B. Asan Beach Unit, Asan Inland Unit and Fonte Plateau Unit
On W-Day, July 21, 1944, the lead elements of the 3d U.S. Marine Division crossed a reef from 200 to 500 yards offshore and landed on Asan Beach, which was defended by the Japanese 320th Independent Infantry Battalion and naval troops manning the coastal defense guns. The 1.3-mile-long landing area was flanked by two rocky points, "the devil's horns," extending into the lagoon. On the east (left) was Adelup Point. West and to the rear of Adelup was steep Chorrito Cliff which extended almost to the water's edge. Farther west, the cliff gave way to low level land covered with rice paddies. Asan River joined the sea in this area and the small village of Asan lay scattered among palm trees on the beach. At the western end, rocky Asan Point bordered the beach. From east to west, two battalions of the 3d U.S. Marines Regiment landed on Beach Red 1; one battalion of the 3d U.S. Marines landed on Beach Red 2; three battalions of the 21st U.S. Marines came ashore on Beach Green, in the middle; and three battalions of the 9th U.S. Marines landed on Beach Blue adjacent to Asan Point. The Japanese held their fire until the landing vehicles were close to shore, the 3d U.S. Marines particularly receiving heavy fire from Adelup Point and Chorrito Cliff on their left flank.
By noon the 3d U.S. Marines had reached the top of steep Chorrito Cliff and in the afternoon overcame the enemy on Adelup Point. Inland from Chorrito Cliff, the terrain becomes a ruggedly hilly area cut by deep ravines and covered with man-high sword grass and other jungle vegetation. The marines named one 400-foot-high rocky outcropping Bundschu Ridge for Capt. Geary R. Bundschu, who was assigned to take this ridge. Here, the Japanese held off the marines throughout the day and inflicted heavy casualties, including the life of Captain Bundschu.
In the center of the landing beach, the 21st U.S. Marines advanced up the Asan River valley against only moderate resistance until they reached a series of ridges from which Japanese fire forced the marines to dig in for the night.
To the west, right, the 9th U.S. Marines made the day's greatest advance, but suffered casualties from caves on Asan Point. It crossed the rice paddies swiftly and reached the inland ridge. Part of the regiment swung to the southwest, crossed a bridge near the mouth of Matgue (then called Nidual) River, and moved on to a point 400 yards short of Taguag River near Piti. When these marines crossed the Matgue River, fire from Japanese positions on the west side of Asan Point fell on them. By nightfall, however, all enemy opposition on the point had been silenced. Through the night, Japanese reinforcements plugged gaps in their lines on the ridges above Asan. And through the night, small groups of Japanese counterattacked along the 3d Marine Division's front, the most serious blow being against the 3d U.S. Marines in the Chorrito Cliff area.
On July 22, the 3d U.S. Marines renewed their attack on Bundschu Ridge. Despite repeated attempts against the natural stronghold, the marines gained no ground and continued to suffer heavy casualties. The 21st U.S. Marines to the right attempted to make contact with the 3d, but "the nightmare of twisting ravines, jumbled rocks, and steep cliffs that hid beneath the dense vegetation" precluded the effort.  That night, the Japanese counterattacked again, and again suffered severely. Unknown to the marines, the Japanese withdrew from Bundschu Ridge before dawn.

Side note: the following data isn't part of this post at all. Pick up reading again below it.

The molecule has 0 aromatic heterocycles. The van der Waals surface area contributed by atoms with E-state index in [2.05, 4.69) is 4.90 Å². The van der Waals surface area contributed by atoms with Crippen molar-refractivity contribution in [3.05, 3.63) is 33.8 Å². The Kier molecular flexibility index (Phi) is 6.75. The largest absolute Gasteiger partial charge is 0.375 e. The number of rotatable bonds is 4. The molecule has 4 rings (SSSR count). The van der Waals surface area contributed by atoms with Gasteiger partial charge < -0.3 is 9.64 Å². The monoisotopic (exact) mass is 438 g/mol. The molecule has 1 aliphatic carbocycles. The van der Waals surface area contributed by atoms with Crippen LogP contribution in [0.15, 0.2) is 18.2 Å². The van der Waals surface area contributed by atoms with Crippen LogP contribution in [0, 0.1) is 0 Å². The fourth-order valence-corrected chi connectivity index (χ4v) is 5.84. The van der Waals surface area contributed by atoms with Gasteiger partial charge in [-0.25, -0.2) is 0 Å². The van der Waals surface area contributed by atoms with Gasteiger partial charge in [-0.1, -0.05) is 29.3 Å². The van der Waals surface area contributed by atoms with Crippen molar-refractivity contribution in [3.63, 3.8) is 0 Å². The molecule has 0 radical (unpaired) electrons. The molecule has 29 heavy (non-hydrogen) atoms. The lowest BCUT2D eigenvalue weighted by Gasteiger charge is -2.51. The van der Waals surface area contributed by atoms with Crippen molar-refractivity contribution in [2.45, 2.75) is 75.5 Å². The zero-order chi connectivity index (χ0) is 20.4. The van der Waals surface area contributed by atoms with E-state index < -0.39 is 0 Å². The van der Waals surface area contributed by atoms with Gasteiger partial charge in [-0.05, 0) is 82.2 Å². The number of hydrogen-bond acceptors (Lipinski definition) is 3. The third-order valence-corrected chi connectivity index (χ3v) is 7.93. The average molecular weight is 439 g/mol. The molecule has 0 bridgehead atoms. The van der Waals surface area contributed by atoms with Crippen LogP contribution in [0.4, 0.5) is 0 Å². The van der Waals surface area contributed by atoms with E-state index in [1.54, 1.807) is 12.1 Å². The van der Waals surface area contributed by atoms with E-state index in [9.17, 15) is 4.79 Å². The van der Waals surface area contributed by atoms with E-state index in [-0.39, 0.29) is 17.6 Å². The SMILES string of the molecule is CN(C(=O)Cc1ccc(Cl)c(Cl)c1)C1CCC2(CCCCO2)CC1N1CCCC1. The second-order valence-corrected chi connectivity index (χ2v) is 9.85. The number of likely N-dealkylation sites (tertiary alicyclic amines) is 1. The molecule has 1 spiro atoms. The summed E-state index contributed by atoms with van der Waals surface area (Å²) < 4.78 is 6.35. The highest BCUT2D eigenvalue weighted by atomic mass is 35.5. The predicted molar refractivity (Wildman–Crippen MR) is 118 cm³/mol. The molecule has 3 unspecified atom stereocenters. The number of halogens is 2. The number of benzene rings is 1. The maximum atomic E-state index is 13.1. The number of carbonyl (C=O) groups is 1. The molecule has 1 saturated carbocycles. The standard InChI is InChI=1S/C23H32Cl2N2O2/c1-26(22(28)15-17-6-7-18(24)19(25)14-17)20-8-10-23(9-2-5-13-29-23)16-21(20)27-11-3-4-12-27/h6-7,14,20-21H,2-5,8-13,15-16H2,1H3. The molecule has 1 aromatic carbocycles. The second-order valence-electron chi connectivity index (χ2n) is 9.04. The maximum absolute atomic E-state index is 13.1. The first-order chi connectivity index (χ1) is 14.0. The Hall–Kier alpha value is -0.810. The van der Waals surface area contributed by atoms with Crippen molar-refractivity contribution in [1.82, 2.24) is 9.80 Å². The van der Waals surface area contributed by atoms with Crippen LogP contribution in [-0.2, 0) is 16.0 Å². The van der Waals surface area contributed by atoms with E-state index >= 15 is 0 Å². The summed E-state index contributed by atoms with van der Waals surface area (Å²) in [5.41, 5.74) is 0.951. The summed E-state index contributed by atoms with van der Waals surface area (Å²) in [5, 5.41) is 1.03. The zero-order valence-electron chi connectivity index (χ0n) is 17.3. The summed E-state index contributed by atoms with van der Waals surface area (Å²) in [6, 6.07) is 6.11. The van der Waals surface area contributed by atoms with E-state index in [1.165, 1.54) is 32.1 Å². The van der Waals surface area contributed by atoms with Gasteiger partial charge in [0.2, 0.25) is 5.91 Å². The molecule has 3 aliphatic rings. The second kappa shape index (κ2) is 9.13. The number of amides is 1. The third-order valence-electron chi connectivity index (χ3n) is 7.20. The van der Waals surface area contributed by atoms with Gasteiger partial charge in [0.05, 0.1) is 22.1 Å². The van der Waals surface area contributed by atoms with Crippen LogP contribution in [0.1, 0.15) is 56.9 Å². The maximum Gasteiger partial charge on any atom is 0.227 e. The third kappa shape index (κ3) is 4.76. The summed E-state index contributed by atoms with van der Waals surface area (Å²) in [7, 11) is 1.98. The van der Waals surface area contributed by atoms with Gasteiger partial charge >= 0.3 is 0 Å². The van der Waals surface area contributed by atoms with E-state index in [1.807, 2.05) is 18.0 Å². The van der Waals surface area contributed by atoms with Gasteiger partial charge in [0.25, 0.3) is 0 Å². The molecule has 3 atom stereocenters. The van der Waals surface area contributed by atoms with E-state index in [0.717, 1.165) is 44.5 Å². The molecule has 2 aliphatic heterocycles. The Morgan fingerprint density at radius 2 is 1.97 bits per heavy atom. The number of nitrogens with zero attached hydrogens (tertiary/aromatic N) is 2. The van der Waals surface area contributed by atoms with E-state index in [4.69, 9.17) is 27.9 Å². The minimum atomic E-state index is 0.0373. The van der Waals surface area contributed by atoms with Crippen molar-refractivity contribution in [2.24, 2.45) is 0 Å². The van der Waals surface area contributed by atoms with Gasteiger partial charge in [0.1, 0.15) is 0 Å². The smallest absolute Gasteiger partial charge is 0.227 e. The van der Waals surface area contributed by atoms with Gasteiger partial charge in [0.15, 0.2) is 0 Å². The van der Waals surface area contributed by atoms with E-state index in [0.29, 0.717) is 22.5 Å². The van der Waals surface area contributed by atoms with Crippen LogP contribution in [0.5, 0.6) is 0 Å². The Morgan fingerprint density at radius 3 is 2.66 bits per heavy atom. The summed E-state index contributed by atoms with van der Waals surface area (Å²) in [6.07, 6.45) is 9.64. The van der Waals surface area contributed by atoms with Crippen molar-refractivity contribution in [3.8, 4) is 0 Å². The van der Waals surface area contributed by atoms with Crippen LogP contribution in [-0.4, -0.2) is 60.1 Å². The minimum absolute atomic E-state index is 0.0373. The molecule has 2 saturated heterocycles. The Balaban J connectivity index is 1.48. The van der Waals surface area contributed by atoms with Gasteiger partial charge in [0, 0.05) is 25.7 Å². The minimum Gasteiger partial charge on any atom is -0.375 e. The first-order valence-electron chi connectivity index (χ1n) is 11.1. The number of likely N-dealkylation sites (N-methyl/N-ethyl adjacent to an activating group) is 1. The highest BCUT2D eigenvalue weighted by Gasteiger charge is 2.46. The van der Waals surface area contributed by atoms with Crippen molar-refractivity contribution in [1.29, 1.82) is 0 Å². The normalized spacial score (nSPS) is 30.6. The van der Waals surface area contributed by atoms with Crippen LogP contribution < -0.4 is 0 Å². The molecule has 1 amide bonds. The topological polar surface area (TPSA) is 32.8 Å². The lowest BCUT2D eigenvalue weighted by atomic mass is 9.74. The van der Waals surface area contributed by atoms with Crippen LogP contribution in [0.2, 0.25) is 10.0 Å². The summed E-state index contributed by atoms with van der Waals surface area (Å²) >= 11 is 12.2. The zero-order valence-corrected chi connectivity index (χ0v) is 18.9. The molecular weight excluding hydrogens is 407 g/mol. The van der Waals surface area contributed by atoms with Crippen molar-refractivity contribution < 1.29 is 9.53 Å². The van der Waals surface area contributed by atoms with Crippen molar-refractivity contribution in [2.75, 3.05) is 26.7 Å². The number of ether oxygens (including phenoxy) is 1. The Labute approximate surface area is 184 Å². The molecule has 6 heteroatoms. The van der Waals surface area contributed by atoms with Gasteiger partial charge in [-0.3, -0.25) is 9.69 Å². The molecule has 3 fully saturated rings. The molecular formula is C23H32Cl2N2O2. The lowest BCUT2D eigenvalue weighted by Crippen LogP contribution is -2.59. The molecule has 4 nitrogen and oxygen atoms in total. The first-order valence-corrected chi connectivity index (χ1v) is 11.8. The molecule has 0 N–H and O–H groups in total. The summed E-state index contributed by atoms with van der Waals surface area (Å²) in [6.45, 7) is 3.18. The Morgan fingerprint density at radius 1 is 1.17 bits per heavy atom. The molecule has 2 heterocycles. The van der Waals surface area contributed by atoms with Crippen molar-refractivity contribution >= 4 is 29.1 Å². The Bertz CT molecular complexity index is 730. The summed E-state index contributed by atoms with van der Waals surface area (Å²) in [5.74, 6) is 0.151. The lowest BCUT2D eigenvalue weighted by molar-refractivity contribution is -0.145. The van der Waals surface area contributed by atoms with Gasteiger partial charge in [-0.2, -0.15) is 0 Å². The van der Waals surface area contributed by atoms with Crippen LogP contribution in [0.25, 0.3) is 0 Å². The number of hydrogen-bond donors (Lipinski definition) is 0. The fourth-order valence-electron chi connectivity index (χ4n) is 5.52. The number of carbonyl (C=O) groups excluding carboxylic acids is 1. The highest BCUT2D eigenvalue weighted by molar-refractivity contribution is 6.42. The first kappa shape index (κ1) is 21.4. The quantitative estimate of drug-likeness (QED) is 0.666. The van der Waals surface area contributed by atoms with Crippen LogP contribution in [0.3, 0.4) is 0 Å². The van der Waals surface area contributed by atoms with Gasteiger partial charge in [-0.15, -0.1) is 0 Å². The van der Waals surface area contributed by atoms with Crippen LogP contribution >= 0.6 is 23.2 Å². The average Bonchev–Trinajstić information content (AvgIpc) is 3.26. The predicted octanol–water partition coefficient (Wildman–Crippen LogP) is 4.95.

To the right, the 9th U.S. Marines continued their advance on July 22, entering the Piti area and taking the old navy yard and a Japanese three-gun coastal battery.
On July 23, after occupying Bundschu Ridge, the 3d U.S. Marines pushed their attack toward the high ground west of lower Fonte River. The 21st U.S. Marines in the center spent the day improving their positions, establishing outposts, and beating off Japanese patrols. Not until the next day, July 24, was the gap between the 3d and 21st closed.
On the night of July 25-26, the Japanese launched their last major counterattack against the 3d Marine Division. One of the most bitter struggles involved the 9th U.S. Marines on the forward slopes of the Fonte Plateau, the high ground toward which the marines had been struggling since W-Day. Along the entire front, Japanese infiltrators made their way down to the beach, striking at various targets including the division hospital near Asan Point. The counterattack was in vain, however, for the Japanese lost 3,200 men that night. On July 27, the Third Division launched an all-out attack on the Fonte area. By the 28th all the Fonte area was in American hands except for a depression on the plateau which was silenced on the 29th. General Takashima was dead, having been hit by machine gun fire from an American tank. Japanese forces began a general retreat toward northern Guam.
Following the battle for Guam, great changes occurred in the Asan-Fonte area. The rice paddies on the beach gave way to a motor pool area and a cemetery for American dead. Seabees constructed a four-lane highway, Marine Drive, along the shore, changing the face of the Chorrito Cliff. Still later, the motor pool gave way to a naval hospital. Asan Point was opened as a coral quarry, destroying remaining fortifications and changing the point into low, level ground. The old village of Asan was destroyed during the fighting, and a new town of the same name was erected farther inland to the east. The high land of Fonte was renamed Nimitz Hill and Admiral Nimitz moved his CINCPAC headquarters there from Hawaii. In recent times, a large modern school was constructed on Adelup Point and a flood-control project was completed at the mouth of Asan River.
Last Updated: 07-Mar-2005